Now, we should hardly be surprised when such reasoning as this doesn’t convince many that the Bible is what it claims to be. After all, a mere claim to divine revelation isn’t reason to believe the text in question is of divine origin. Consider just how many books have been written that make this claim! They can’t all be inerrant, as they contradict each other.

For that matter, consider how many people there are wandering around the streets of most major cities who claim to be Jesus Christ himself! Do we simply accept their claims? No, a mere claim to divine revelation cannot establish a text as divine in origin, anymore than a mere claim to being divine can establish one as being God.

So it almost sounds as if we need to look outside of scripture for reasons to believe that the Bible is what it claims to be. As a matter of fact, many Christian apologists do just that. Over the years, many have presented arguments based on historical evidence, arguments based on evidence about the universe around us, geological and archeological arguments, and even arguments based on “pure reason” in an effort to establish God’s word as divine in origin and therefore inerrant. They have appealed to something outside of the Bible in order to prove the Bible is God’s own revelation.

I believe this is entirely the wrong approach.

You recall earlier we stated that the Bible claims to be our ultimate authority. Because of this, there is a fundamental problem with looking outside the Bible for reasons to believe the Bible is inerrant.

The problem resides in looking at something other than the Bible as a way to establish the ultimate authority of scripture. How could one ever hope to succeed at this? Presenting an argument for the ultimate authority of the Bible based on something outside the Bible is a contradictory notion.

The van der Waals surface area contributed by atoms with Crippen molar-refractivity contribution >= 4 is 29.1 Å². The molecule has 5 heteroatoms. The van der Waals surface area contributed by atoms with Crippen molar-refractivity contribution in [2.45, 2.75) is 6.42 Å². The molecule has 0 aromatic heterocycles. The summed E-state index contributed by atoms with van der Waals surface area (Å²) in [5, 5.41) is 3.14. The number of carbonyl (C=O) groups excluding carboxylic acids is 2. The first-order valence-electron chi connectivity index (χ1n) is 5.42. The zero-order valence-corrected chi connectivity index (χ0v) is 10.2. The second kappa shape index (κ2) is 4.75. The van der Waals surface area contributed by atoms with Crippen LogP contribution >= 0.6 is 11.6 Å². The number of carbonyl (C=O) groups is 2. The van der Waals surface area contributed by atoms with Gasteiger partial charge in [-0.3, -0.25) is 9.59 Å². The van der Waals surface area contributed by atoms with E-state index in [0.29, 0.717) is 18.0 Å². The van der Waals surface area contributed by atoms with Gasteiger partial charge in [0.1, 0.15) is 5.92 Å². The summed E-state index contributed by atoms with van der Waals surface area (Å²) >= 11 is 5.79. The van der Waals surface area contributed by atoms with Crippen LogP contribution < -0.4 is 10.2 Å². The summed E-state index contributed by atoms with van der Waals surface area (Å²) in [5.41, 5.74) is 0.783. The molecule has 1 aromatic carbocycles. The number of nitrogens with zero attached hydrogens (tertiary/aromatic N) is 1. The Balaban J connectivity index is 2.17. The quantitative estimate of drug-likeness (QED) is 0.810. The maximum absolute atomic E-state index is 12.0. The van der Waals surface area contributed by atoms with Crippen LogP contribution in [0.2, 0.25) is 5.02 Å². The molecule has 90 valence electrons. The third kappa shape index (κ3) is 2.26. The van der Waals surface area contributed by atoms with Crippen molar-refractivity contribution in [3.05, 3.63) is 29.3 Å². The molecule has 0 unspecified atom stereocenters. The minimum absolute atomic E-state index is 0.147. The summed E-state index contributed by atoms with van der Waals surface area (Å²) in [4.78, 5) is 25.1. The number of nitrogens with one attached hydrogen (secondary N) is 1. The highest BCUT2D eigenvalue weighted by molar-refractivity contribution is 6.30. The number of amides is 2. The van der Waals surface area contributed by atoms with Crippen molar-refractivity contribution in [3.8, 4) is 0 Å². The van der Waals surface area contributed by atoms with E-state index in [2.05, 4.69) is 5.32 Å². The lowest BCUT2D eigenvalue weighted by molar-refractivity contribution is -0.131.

Why? Because whatever that standard is outside of the Bible which establishes the Bible as our “ultimate” authority would end up being more ultimate and more authoritative that the Bible itself! Appealing to something outside of scripture would demonstrate that the claims of scripture itself need to be verified against whatever that standard is in order to be believed. That means this standard that is appealed to in order to validate scripture, whether historical, archeological, or whatever then becomes more ultimate than the Bible. That standard is what is ult


ately used to weigh the claims of the Bible in order to see whether they are true. Thus the Bible is no longer ultimate, as it is subordinate to this other standard.

Only one way to validate scripture

So what are our options as Christians when confronted with the question of Biblical inerrancy? As we have already seen we can’t simply appeal to a mere claim of authority found in the Bible, as any book can make that sort of claim. We also can’t appeal to anything outside the Bible either, as that would disprove the very thing we are trying to establish, that the Bible is the ultimate standard.

In order to demonstrate that the Bible is what it claims to be, there is only one thing we can do – appeal to the Bible itself as a whole. We must look beyond the mere claims of authority in the Bible, while nonetheless still looking in the Bible. There must be something else found in the Bible, beyond a mere claim of authority, that can prove to us that the Bible is authoritative.

Now I am painfully aware that what I am suggesting here is not going to be acceptable to those who don’t already claim to be believers in the Bible to at least some degree. It will still be seen as assuming the truth of that which I am trying to demonstrate – something known in logic as “circular reasoning”.

But here’s what I ask of you – bear with me over the next few days and weeks as we work through this. Allow me to assume that the Bible is true just for the sake of argument (after all, unless you can objectively demonstrate it is false, then you have to admit it might possibly be true), in order to demonstrate to you why it must be true. And when we get to the end, I promise I will have an answer for those who don’t want to assume, even for the sake of argument, that the Bible is true.

Stay tuned!

— BK